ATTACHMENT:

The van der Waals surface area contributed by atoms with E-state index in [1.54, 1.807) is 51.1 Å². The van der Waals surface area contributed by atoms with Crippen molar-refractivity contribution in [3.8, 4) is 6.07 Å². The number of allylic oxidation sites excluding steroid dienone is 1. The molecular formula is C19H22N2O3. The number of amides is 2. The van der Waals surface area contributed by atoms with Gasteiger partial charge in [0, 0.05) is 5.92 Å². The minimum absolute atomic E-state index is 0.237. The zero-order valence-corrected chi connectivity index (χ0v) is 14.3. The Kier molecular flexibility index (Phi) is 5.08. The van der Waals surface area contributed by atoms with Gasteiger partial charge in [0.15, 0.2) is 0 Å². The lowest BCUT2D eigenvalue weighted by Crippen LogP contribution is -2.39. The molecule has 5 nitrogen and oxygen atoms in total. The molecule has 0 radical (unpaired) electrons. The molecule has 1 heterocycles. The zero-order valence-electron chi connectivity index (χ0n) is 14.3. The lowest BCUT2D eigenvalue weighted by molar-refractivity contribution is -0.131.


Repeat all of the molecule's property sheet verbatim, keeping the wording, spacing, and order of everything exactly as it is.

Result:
The van der Waals surface area contributed by atoms with E-state index in [1.54, 1.807) is 51.1 Å². The van der Waals surface area contributed by atoms with Crippen molar-refractivity contribution in [3.8, 4) is 6.07 Å². The number of allylic oxidation sites excluding steroid dienone is 1. The molecular formula is C19H22N2O3. The number of amides is 2. The van der Waals surface area contributed by atoms with Gasteiger partial charge in [0, 0.05) is 5.92 Å². The minimum absolute atomic E-state index is 0.237. The zero-order valence-corrected chi connectivity index (χ0v) is 14.3. The Kier molecular flexibility index (Phi) is 5.08. The van der Waals surface area contributed by atoms with Gasteiger partial charge in [0.15, 0.2) is 0 Å². The lowest BCUT2D eigenvalue weighted by Crippen LogP contribution is -2.39. The molecule has 5 nitrogen and oxygen atoms in total. The molecule has 0 radical (unpaired) electrons. The molecule has 1 heterocycles. The zero-order valence-electron chi connectivity index (χ0n) is 14.3. The lowest BCUT2D eigenvalue weighted by molar-refractivity contribution is -0.131.